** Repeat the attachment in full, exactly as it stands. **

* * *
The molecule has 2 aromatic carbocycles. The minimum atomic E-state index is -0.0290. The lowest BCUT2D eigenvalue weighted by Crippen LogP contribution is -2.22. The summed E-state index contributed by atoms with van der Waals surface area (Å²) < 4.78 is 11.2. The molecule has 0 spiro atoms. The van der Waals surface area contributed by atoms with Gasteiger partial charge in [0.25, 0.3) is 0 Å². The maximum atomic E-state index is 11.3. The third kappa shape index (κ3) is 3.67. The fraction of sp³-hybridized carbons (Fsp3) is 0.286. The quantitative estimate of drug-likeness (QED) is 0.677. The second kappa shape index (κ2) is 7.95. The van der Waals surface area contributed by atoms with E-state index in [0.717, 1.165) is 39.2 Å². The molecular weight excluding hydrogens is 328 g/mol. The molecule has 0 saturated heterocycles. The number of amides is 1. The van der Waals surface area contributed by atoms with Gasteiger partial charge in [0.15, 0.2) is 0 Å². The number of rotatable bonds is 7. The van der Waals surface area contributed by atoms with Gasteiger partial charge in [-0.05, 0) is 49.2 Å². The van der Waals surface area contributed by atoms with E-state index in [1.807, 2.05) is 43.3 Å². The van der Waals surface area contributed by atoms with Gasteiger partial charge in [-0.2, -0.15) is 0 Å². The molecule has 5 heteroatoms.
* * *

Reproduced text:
The molecule has 2 aromatic carbocycles. The minimum atomic E-state index is -0.0290. The lowest BCUT2D eigenvalue weighted by Crippen LogP contribution is -2.22. The summed E-state index contributed by atoms with van der Waals surface area (Å²) < 4.78 is 11.2. The molecule has 0 spiro atoms. The van der Waals surface area contributed by atoms with Gasteiger partial charge in [0.25, 0.3) is 0 Å². The maximum atomic E-state index is 11.3. The third kappa shape index (κ3) is 3.67. The fraction of sp³-hybridized carbons (Fsp3) is 0.286. The quantitative estimate of drug-likeness (QED) is 0.677. The second kappa shape index (κ2) is 7.95. The van der Waals surface area contributed by atoms with E-state index in [0.717, 1.165) is 39.2 Å². The molecular weight excluding hydrogens is 328 g/mol. The molecule has 0 saturated heterocycles. The number of amides is 1. The van der Waals surface area contributed by atoms with Gasteiger partial charge in [0.15, 0.2) is 0 Å². The number of rotatable bonds is 7. The van der Waals surface area contributed by atoms with Gasteiger partial charge in [-0.05, 0) is 49.2 Å². The van der Waals surface area contributed by atoms with E-state index in [1.807, 2.05) is 43.3 Å². The van der Waals surface area contributed by atoms with Gasteiger partial charge in [-0.2, -0.15) is 0 Å². The molecule has 5 heteroatoms.